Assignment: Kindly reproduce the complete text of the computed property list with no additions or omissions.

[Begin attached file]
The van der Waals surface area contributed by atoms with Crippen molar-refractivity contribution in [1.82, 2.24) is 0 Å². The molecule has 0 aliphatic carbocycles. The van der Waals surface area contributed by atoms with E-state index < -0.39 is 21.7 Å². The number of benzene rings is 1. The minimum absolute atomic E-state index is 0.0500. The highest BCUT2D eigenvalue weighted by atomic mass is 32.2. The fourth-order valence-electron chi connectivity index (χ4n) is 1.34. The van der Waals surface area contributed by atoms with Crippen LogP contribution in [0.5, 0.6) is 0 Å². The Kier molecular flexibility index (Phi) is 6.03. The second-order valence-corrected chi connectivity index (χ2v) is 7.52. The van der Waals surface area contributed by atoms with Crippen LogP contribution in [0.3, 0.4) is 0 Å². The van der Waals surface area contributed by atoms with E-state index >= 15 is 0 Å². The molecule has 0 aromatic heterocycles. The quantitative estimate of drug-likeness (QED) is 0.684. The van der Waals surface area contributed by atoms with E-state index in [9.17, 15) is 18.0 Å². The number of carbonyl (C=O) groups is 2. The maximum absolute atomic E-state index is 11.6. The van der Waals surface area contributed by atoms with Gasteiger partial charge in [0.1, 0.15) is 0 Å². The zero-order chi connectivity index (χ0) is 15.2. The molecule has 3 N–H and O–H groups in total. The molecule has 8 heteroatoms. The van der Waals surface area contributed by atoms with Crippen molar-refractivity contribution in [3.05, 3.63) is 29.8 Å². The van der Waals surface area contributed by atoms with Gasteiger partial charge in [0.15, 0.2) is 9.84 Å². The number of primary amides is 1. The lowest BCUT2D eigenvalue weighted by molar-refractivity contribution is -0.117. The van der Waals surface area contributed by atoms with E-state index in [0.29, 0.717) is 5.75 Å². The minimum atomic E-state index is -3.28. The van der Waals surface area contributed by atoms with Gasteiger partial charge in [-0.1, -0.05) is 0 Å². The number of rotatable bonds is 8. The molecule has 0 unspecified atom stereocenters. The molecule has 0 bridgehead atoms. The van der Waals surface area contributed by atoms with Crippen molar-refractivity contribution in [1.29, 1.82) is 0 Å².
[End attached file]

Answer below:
The van der Waals surface area contributed by atoms with Crippen molar-refractivity contribution in [1.82, 2.24) is 0 Å². The molecule has 0 aliphatic carbocycles. The van der Waals surface area contributed by atoms with E-state index < -0.39 is 21.7 Å². The number of benzene rings is 1. The minimum absolute atomic E-state index is 0.0500. The highest BCUT2D eigenvalue weighted by atomic mass is 32.2. The fourth-order valence-electron chi connectivity index (χ4n) is 1.34. The van der Waals surface area contributed by atoms with Crippen LogP contribution in [0.5, 0.6) is 0 Å². The Kier molecular flexibility index (Phi) is 6.03. The second-order valence-corrected chi connectivity index (χ2v) is 7.52. The van der Waals surface area contributed by atoms with Crippen LogP contribution in [0.3, 0.4) is 0 Å². The van der Waals surface area contributed by atoms with E-state index >= 15 is 0 Å². The molecule has 0 aromatic heterocycles. The quantitative estimate of drug-likeness (QED) is 0.684. The van der Waals surface area contributed by atoms with E-state index in [9.17, 15) is 18.0 Å². The number of carbonyl (C=O) groups is 2. The maximum absolute atomic E-state index is 11.6. The van der Waals surface area contributed by atoms with Gasteiger partial charge in [0.1, 0.15) is 0 Å². The zero-order chi connectivity index (χ0) is 15.2. The molecule has 3 N–H and O–H groups in total. The molecule has 8 heteroatoms. The van der Waals surface area contributed by atoms with Crippen molar-refractivity contribution in [3.05, 3.63) is 29.8 Å². The van der Waals surface area contributed by atoms with Gasteiger partial charge in [0.15, 0.2) is 9.84 Å². The number of primary amides is 1. The lowest BCUT2D eigenvalue weighted by molar-refractivity contribution is -0.117. The van der Waals surface area contributed by atoms with E-state index in [0.29, 0.717) is 5.75 Å². The minimum atomic E-state index is -3.28. The van der Waals surface area contributed by atoms with Gasteiger partial charge in [-0.1, -0.05) is 0 Å². The number of rotatable bonds is 8. The molecule has 0 unspecified atom stereocenters. The molecule has 0 bridgehead atoms. The van der Waals surface area contributed by atoms with Crippen molar-refractivity contribution in [1.29, 1.82) is 0 Å².